pacwar007

Across the dark islands : the war in the Pacific  Floyd W. Radike  New York : Presidio, 2003  Hardcover. 1st ed. viii, 261 p. : maps ; 22 cm.  Clean, tight and strong binding with clean dust jacket. No highlighting, underlining or marginalia in text. VG/VG

“I remember sitting in a foxhole on Guadalcanal in the rain. The sergeant I shared the hole with shook his head and asked me: ‘What in the hell are we doing on this godforsaken island? Why don’t we let the Japs keep this stinking rock?’ I didn’t have an answer.”

pacwar009

The war in the Pacific has never been portrayed more honestly — or in prose more powerful — than in Across the Dark Islands. In this unflinching account, Brig. Gen.Floyd W. Radike remembers how he started his military career in the mud and mayhem of Guadalcanal, fighting a campaign as crucial to the war’s outcome as it was chaotic and cruel.

Here is no whitewashed view of that war or the men who waged it. Here instead is the sobering story of a junior officer in a National Guard unit suddenly shipped off to the front lines, disdained by “regular army” elitists who served beside him, and given second-class status so that others could earn headlines and promotions. While struggling to survive amid dirt and disease, routine and monotony, Radike endured harrowing missions incompetently, arrogantly, or just impatiently planned.

pacwar011

As no book ever has, Across the Dark Islands reveals shocking details removed from myth and sentimentality: how American commanders were intimidated by the Japanese stereotype of fearlessness, night attacks, and cries of “banzai” . . . how imitations of John Wayne heroics caused immediate death . . . threats of court-martial quieted accusations of Army injustice . . . and panic and flight destroyed a fight for the enemy’s Munda Field airstrip, an event that “disappeared from the record and appears in no official history.”

Landscape

Emerging from the hellish conditions and military miscalculations is a tribute to common sense, courage, and respect for proper procedure, attributes that would help the author and soldiers like him to save their lives, succeed in battle, and win the war. From Guadalcanal to the Philippines to a planned invasion of Japan ended by the atom bomb, Radike’s experience spanned the entire course of the pivotal Pacific theater conflict. Candid and cautionary, his memoir is an important work  that should be read by anyone looking to join an army or wage a war.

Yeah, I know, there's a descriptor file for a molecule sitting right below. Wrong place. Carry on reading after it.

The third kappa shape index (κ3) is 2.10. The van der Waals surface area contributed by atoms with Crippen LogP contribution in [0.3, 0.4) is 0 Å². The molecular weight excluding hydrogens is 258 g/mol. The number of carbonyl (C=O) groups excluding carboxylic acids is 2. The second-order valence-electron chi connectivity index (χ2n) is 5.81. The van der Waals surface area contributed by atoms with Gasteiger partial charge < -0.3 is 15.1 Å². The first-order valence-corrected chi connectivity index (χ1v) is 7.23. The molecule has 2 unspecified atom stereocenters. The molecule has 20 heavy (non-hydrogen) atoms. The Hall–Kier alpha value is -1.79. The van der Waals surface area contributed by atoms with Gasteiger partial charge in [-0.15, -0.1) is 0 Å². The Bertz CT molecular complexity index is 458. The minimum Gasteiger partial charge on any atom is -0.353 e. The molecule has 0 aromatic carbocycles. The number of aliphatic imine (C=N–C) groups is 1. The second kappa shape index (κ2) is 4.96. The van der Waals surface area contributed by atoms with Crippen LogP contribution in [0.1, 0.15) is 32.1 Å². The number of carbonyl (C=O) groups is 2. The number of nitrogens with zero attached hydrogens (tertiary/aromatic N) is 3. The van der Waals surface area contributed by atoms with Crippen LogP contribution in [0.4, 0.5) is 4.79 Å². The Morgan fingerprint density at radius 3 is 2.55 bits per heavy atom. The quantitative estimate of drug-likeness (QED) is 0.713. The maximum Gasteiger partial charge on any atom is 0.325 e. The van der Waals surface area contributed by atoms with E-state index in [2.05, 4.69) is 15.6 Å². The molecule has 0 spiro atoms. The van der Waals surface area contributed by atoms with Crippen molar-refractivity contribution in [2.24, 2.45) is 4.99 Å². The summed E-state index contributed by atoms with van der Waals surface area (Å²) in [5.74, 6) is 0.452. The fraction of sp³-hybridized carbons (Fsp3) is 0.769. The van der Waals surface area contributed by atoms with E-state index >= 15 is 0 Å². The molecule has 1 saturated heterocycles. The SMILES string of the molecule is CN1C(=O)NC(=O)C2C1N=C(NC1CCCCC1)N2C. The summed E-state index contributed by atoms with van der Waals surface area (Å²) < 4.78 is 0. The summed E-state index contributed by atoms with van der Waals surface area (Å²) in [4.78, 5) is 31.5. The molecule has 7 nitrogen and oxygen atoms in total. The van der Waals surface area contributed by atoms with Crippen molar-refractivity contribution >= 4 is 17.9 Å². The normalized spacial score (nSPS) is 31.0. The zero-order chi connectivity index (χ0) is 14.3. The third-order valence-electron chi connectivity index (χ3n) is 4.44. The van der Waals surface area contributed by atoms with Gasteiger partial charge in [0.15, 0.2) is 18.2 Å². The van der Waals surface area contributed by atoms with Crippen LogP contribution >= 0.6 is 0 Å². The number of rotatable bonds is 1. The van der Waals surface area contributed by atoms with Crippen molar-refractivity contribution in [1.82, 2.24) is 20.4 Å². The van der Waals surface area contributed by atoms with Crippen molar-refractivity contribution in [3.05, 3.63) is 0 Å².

pacwar001b

Comments Off on On a chunk of volcanic waste in the South Pacific is the Fifth Marine Division cemetery where some of the 4,189 U.S. Marines killed during the battle of Iwo Jima are buried – may they rest in peace.

Filed under Book Reviews

With Heaven’s aid I have conquered for you a huge empire. But my life was too short to achieve the conquest of the world. That task is left for you… Genghis Khan

Genghis Khan and the making of the modern  world  Jack Weatherford  New York : Crown, c 2004 Hardcover. 1st ed. and printing. xxxv, 312 p. :  ill., maps ; 25 cm. Includes bibliographical  references (p. 293-300) and index. Clean, tight and  strong binding with clean dust jacket. No  highlighting, underlining or marginalia in text. VG/VG

khan001

The name Genghis Khan often conjures the image of a relentless, bloodthirsty barbarian on horseback leading a ruthless band of nomadic warriors in the looting of the civilized world. But the surprising truth is that Genghis Khan was a visionary leader whose conquests joined backward Europe with the flourishing cultures of Asia to trigger a global awakening, an unprecedented explosion of technologies, trade, and ideas. In Genghis Khan and the Making of the Modern World, Jack Weatherford, the only Western scholar ever to be allowed into the Mongols’ “Great Taboo”—Genghis Khan’s homeland and forbidden burial site—tracks the astonishing story of Genghis Khan and his descendants, and their conquest and transformation of the world.

Fighting his way to power on the remote steppes of Mongolia, Genghis Khan developed revolutionary military strategies and weaponry that emphasized rapid attack and siege warfare, which he then brilliantly used to overwhelm opposing armies in Asia, break the back of the Islamic world, and render the armored knights of Europe obsolete. Under Genghis Khan, the Mongol army never numbered more than 100,000 warriors, yet it subjugated more lands and people in twenty-five years than the Romans conquered in four hundred. With an empire that stretched from Siberia to India, from Vietnam to Hungary, and from Korea to the Balkans, the Mongols dramatically redrew the map of the globe, connecting disparate kingdoms into a new world order.